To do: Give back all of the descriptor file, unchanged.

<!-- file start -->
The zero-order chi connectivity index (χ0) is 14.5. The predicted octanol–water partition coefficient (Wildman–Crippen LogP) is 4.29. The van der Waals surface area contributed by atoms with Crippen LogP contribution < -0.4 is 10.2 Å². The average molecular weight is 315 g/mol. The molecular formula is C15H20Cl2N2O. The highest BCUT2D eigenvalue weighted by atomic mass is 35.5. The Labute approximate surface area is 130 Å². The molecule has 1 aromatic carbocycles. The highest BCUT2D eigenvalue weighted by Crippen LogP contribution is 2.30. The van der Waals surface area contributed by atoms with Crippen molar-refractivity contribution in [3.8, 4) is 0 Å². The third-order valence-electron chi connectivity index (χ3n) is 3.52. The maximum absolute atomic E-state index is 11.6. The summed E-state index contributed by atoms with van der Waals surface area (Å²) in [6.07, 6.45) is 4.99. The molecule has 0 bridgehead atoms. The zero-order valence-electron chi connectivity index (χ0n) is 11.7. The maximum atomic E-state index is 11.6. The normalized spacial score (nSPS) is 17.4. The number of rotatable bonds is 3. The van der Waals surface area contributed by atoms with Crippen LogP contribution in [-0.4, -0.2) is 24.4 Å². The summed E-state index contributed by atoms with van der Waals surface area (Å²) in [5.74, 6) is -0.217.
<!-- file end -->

The zero-order chi connectivity index (χ0) is 14.5. The predicted octanol–water partition coefficient (Wildman–Crippen LogP) is 4.29. The van der Waals surface area contributed by atoms with Crippen LogP contribution < -0.4 is 10.2 Å². The average molecular weight is 315 g/mol. The molecular formula is C15H20Cl2N2O. The highest BCUT2D eigenvalue weighted by atomic mass is 35.5. The Labute approximate surface area is 130 Å². The molecule has 1 aromatic carbocycles. The highest BCUT2D eigenvalue weighted by Crippen LogP contribution is 2.30. The van der Waals surface area contributed by atoms with Crippen molar-refractivity contribution in [3.8, 4) is 0 Å². The third-order valence-electron chi connectivity index (χ3n) is 3.52. The maximum absolute atomic E-state index is 11.6. The summed E-state index contributed by atoms with van der Waals surface area (Å²) in [6.07, 6.45) is 4.99. The molecule has 0 bridgehead atoms. The zero-order valence-electron chi connectivity index (χ0n) is 11.7. The maximum atomic E-state index is 11.6. The normalized spacial score (nSPS) is 17.4. The number of rotatable bonds is 3. The van der Waals surface area contributed by atoms with Crippen LogP contribution in [-0.4, -0.2) is 24.4 Å². The summed E-state index contributed by atoms with van der Waals surface area (Å²) in [5.74, 6) is -0.217.